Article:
MALE_1: That's Sweeney's proposal, okay.

FEMALE_1: Yes. Sweeney has proposed exempting

FEMALE_1: news organizations for four years

FEMALE_1: from any kind of antitrust laws.

FEMALE_1: Which means they would be able

FEMALE_1: to organize against tech companies

FEMALE_1: freely and being in

FEMALE_1: better position to negotiate in even the playing field.

MALE_1: Nice. And with this,

MALE_1: what sorts of news outlets

MALE_1: and newspapers are we're talking about?

MALE_1: Just kind of like the big names

MALE_1: at the massive level local papers [OVERLAPPING].

FEMALE_1: All of them, local newspaper,

FEMALE_1: from local newspapers like

FEMALE_1: The New Orleans Times-Picayune,

FEMALE_1: The Cleveland Plain Dealer,

FEMALE_1: all the way up to USA Today to Huff Post,

FEMALE_1: Buzz Feed, New York Times,

FEMALE_1: any kind of news publisher would be part of this law.

MALE_1: Now Big Tech has countered

MALE_1: proposals like this in the past and they'd say look,

MALE_1: the decline of newspapers

MALE_1: started way before there was a Facebook there.

MALE_1: These numbers were there. I mean,

MALE_1: how do you respond to that from the other end

MALE_1: knowing already that you're hearing

MALE_1: some push back from groups like [inaudible 00:01:28] from Facebook?

FEMALE_1: Yeah. Of course we're

FEMALE_1: hearing push back from Google and Facebook.

FEMALE_1: They don't want to be broken up

FEMALE_1: and they don't want to be regulated.

FEMALE_1: And I don't think they want to be blamed

FEMALE_1: for the decline of journalism.

FEMALE_1: And it is a more complicated issue

FEMALE_1: than just making them them an enemy, right?

MALE_1: Sure.

MALE_1: Of course, there are multiple reasons why,

MALE_1: why journalism is struggling in a digital age.

MALE_1: But one of them clearly is the fact that

MALE_1: these big tech companies are

MALE_1: eating up all of the ad profits.

MALE_1: So no matter, uh, you know Huff Post and Buzz Feed

MALE_1: were growing or getting more and more traffic every year,

MALE_1: but still the, the advertisers were just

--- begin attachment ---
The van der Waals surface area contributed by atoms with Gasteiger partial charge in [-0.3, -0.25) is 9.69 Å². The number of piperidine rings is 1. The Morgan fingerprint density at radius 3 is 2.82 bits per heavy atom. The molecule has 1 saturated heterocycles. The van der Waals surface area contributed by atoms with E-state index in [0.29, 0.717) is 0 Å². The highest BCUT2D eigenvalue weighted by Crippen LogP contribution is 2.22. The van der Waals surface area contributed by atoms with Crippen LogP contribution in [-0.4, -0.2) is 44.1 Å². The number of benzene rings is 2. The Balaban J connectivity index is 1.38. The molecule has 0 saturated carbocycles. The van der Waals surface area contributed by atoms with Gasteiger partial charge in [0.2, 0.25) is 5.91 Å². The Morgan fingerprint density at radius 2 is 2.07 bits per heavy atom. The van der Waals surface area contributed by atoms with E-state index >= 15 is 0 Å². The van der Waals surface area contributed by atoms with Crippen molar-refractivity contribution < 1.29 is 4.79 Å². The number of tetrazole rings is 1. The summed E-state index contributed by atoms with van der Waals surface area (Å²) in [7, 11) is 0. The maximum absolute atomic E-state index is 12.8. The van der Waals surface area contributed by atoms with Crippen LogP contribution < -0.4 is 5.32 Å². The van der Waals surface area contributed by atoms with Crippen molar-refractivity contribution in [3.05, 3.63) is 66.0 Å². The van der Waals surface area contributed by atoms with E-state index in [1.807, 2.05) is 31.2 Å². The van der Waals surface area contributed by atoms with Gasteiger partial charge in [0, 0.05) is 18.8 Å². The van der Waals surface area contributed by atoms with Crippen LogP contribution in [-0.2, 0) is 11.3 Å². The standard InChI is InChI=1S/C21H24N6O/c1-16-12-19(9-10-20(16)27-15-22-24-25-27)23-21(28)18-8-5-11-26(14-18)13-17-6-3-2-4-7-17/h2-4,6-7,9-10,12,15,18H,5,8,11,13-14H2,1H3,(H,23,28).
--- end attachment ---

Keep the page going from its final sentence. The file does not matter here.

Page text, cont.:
MALE_1: flocking to Facebook and Google instead

MALE_1: of advertising on the actual platform.

MALE_1: And so you can't really argue that that's

MALE_1: not having a huge effect on journalism.

MALE_1: Laura this was fascinating to me.

MALE_1: News media [inaudible 00:02:08] has said that last year Google brought

MALE_1: in 4.7 billion dollars worth in revenue.

MALE_1: The company pushed back against it but

MALE_1: would not say what the figure actually is.

MALE_1: Why do you think that that's the case?

FEMALE_1: Well, I, it could be because some people

FEMALE_1: are estimating that the number is way bigger than that.

FEMALE_1: And so giving, uh, an actual number that's in

FEMALE_1: the billions of money that Google is making off news,

FEMALE_1: it does not really look

FEMALE_1: good for them when they're actually

FEMALE_1: strangling the publishers that they're benefiting from.

FEMALE_1: So I think they, they don't want any,

FEMALE_1: you know, that number has been disputed.

FEMALE_1: Um, but it could be,

FEMALE_1: it could be way bigger than that.

FEMALE_1: So, uh, I think that they have

FEMALE_1: a vested interest in not having

FEMALE_1: the public know how much they're profiting off.

MALE_1: Yeah. And finally, you and I were just

MALE_1: talking right out there before we came here live.

MALE_1: It's not very frequently you can have Doug Collins and

MALE_1: David Cicilline in the same conversation

MALE_1: at least on the same side.

MALE_1: So what does this tell you

MALE_1: the fact that you got Democrats and

MALE_1: Republicans saying something's got to be done here,

MALE_1: this is clearly a bipartisan issue for us to consider?

FEMALE_1: Well, it is. Journalism is vital to a healthy democracy.

FEMALE_1: It should be a bipartisan issue.

FEMALE_1: This should not be a Republican or Democrat thing at all.

FEMALE_1: It benefits everyone to

FEMALE_1: have journalists speaking truth to power,

FEMALE_1: to have all local communities represented with

FEMALE_1: local newspapers and hopefully

FEMALE_1: all of leadership can get behind this.